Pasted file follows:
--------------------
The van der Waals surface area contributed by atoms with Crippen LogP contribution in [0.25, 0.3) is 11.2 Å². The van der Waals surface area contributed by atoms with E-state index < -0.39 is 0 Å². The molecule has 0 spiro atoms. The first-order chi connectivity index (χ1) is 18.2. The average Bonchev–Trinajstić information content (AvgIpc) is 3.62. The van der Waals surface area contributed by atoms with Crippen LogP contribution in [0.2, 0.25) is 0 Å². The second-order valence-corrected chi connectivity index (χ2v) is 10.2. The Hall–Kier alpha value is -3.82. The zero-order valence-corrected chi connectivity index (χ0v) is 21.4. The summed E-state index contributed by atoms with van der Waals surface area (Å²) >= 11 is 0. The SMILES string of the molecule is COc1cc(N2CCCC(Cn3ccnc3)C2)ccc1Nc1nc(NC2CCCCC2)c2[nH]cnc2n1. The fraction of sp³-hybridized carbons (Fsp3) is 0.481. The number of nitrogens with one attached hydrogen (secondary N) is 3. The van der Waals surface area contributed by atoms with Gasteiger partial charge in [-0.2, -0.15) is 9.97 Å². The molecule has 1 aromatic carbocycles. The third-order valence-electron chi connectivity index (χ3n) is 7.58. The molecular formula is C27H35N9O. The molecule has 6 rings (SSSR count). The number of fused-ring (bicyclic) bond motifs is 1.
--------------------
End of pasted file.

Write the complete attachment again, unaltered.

The van der Waals surface area contributed by atoms with Crippen LogP contribution in [0.25, 0.3) is 11.2 Å². The van der Waals surface area contributed by atoms with E-state index < -0.39 is 0 Å². The molecule has 0 spiro atoms. The first-order chi connectivity index (χ1) is 18.2. The average Bonchev–Trinajstić information content (AvgIpc) is 3.62. The van der Waals surface area contributed by atoms with Crippen LogP contribution in [0.2, 0.25) is 0 Å². The second-order valence-corrected chi connectivity index (χ2v) is 10.2. The Hall–Kier alpha value is -3.82. The zero-order valence-corrected chi connectivity index (χ0v) is 21.4. The summed E-state index contributed by atoms with van der Waals surface area (Å²) >= 11 is 0. The SMILES string of the molecule is COc1cc(N2CCCC(Cn3ccnc3)C2)ccc1Nc1nc(NC2CCCCC2)c2[nH]cnc2n1. The fraction of sp³-hybridized carbons (Fsp3) is 0.481. The number of nitrogens with one attached hydrogen (secondary N) is 3. The van der Waals surface area contributed by atoms with Gasteiger partial charge in [-0.2, -0.15) is 9.97 Å². The molecule has 1 aromatic carbocycles. The third-order valence-electron chi connectivity index (χ3n) is 7.58. The molecular formula is C27H35N9O. The molecule has 6 rings (SSSR count). The number of fused-ring (bicyclic) bond motifs is 1.